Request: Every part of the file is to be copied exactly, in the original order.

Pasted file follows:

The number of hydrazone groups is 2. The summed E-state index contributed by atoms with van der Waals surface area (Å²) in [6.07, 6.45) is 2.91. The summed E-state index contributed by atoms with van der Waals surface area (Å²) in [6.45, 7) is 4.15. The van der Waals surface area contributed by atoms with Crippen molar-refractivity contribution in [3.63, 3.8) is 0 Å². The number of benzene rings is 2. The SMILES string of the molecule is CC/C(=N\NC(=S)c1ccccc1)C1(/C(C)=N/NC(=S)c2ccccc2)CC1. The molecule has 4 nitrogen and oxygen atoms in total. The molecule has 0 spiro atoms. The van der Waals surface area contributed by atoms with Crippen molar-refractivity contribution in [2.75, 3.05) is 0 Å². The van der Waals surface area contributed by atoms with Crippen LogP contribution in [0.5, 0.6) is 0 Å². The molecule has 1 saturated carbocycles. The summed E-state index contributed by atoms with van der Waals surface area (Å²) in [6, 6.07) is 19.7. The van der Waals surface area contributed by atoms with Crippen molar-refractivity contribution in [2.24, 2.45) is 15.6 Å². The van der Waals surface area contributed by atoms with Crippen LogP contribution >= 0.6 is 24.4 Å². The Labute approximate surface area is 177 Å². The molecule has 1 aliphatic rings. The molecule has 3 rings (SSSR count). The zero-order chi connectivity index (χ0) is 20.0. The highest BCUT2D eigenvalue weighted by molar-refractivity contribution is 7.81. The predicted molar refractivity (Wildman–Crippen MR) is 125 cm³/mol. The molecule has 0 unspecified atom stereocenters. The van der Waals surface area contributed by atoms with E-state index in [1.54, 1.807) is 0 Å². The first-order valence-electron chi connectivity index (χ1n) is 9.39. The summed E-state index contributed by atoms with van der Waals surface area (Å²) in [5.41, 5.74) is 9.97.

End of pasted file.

The number of hydrazone groups is 2. The summed E-state index contributed by atoms with van der Waals surface area (Å²) in [6.07, 6.45) is 2.91. The summed E-state index contributed by atoms with van der Waals surface area (Å²) in [6.45, 7) is 4.15. The van der Waals surface area contributed by atoms with Crippen molar-refractivity contribution in [3.63, 3.8) is 0 Å². The number of benzene rings is 2. The SMILES string of the molecule is CC/C(=N\NC(=S)c1ccccc1)C1(/C(C)=N/NC(=S)c2ccccc2)CC1. The molecule has 4 nitrogen and oxygen atoms in total. The molecule has 0 spiro atoms. The van der Waals surface area contributed by atoms with Crippen molar-refractivity contribution in [2.75, 3.05) is 0 Å². The van der Waals surface area contributed by atoms with Crippen LogP contribution in [0.5, 0.6) is 0 Å². The molecule has 1 saturated carbocycles. The summed E-state index contributed by atoms with van der Waals surface area (Å²) in [6, 6.07) is 19.7. The van der Waals surface area contributed by atoms with Crippen molar-refractivity contribution in [2.24, 2.45) is 15.6 Å². The van der Waals surface area contributed by atoms with Crippen LogP contribution >= 0.6 is 24.4 Å². The Labute approximate surface area is 177 Å². The molecule has 1 aliphatic rings. The molecule has 3 rings (SSSR count). The zero-order chi connectivity index (χ0) is 20.0. The highest BCUT2D eigenvalue weighted by molar-refractivity contribution is 7.81. The predicted molar refractivity (Wildman–Crippen MR) is 125 cm³/mol. The molecule has 0 unspecified atom stereocenters. The van der Waals surface area contributed by atoms with E-state index in [1.54, 1.807) is 0 Å². The first-order valence-electron chi connectivity index (χ1n) is 9.39. The summed E-state index contributed by atoms with van der Waals surface area (Å²) in [5.41, 5.74) is 9.97.